Yellow-headed Blackbird is identified by its very distinct bright yellow head and breast. The species occurs in prairie wetlands and emergent wetlands throughout much of the western United States and Mexico. Yellow-headed Blackbirds nest and roost locally in deep-water tule or cattail marshes in the Central Valley. They form large flocks and forage in agricultural fields where they feed on rice and weed seeds during fall and winter and on a variety of insects during summer (Twedt and Crawford 1995).
A few join large flocks of other blackbird species in flooded and disked rice fields (Jones and Stokes file data). While ricelands do not provide nesting habitat for this species, they do provide important summer and winter foraging habitat, particularly in the Sacramento Valley.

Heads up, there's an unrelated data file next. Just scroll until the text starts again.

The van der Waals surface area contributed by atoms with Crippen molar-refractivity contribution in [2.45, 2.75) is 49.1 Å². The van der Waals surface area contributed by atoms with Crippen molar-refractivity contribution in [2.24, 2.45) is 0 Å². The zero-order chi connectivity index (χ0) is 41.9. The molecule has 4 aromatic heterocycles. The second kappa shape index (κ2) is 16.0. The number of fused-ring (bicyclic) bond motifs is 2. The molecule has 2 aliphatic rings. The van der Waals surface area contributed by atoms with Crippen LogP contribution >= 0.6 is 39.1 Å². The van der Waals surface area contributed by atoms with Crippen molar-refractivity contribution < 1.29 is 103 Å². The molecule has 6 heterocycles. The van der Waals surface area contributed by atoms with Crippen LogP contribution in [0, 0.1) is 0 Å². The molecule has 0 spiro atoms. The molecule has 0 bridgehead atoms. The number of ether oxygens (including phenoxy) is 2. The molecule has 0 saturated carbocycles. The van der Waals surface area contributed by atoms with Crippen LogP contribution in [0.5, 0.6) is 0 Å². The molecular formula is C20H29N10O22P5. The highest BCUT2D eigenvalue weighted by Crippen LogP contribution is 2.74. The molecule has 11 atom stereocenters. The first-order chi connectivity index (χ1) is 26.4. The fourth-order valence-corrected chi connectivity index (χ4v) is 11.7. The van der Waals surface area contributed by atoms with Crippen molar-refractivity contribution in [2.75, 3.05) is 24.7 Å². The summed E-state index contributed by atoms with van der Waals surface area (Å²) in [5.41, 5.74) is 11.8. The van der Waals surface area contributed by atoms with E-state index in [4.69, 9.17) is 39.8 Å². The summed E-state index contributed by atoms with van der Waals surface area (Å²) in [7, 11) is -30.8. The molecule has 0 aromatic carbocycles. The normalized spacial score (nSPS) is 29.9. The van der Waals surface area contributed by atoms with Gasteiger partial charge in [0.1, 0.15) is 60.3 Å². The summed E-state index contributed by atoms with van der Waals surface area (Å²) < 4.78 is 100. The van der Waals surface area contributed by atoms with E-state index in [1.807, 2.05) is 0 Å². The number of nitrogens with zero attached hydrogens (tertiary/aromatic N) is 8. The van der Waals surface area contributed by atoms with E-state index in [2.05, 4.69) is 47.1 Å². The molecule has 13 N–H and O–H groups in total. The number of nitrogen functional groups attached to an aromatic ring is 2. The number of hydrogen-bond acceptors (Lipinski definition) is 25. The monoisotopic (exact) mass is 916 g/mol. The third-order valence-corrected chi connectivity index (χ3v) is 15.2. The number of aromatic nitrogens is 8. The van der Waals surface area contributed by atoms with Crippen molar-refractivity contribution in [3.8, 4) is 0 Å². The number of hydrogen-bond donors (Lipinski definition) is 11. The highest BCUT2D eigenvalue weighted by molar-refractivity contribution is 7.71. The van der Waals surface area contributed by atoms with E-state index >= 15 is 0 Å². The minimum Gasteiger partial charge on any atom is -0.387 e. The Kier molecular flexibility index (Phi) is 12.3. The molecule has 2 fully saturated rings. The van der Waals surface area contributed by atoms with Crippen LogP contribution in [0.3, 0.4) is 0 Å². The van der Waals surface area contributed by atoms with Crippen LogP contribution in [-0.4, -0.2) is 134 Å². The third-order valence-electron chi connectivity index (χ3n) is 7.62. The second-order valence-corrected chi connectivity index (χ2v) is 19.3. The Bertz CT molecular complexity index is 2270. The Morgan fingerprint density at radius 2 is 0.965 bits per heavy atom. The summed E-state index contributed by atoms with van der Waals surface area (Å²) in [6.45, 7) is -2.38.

Yellow-headed Blackbird is on the California Bird Species of Special Concern Priority 3 list (Jaramillo 2008), primarily because of habitat loss through the draining of wetlands.
Yellow-headed Blackbird: Leslie Morris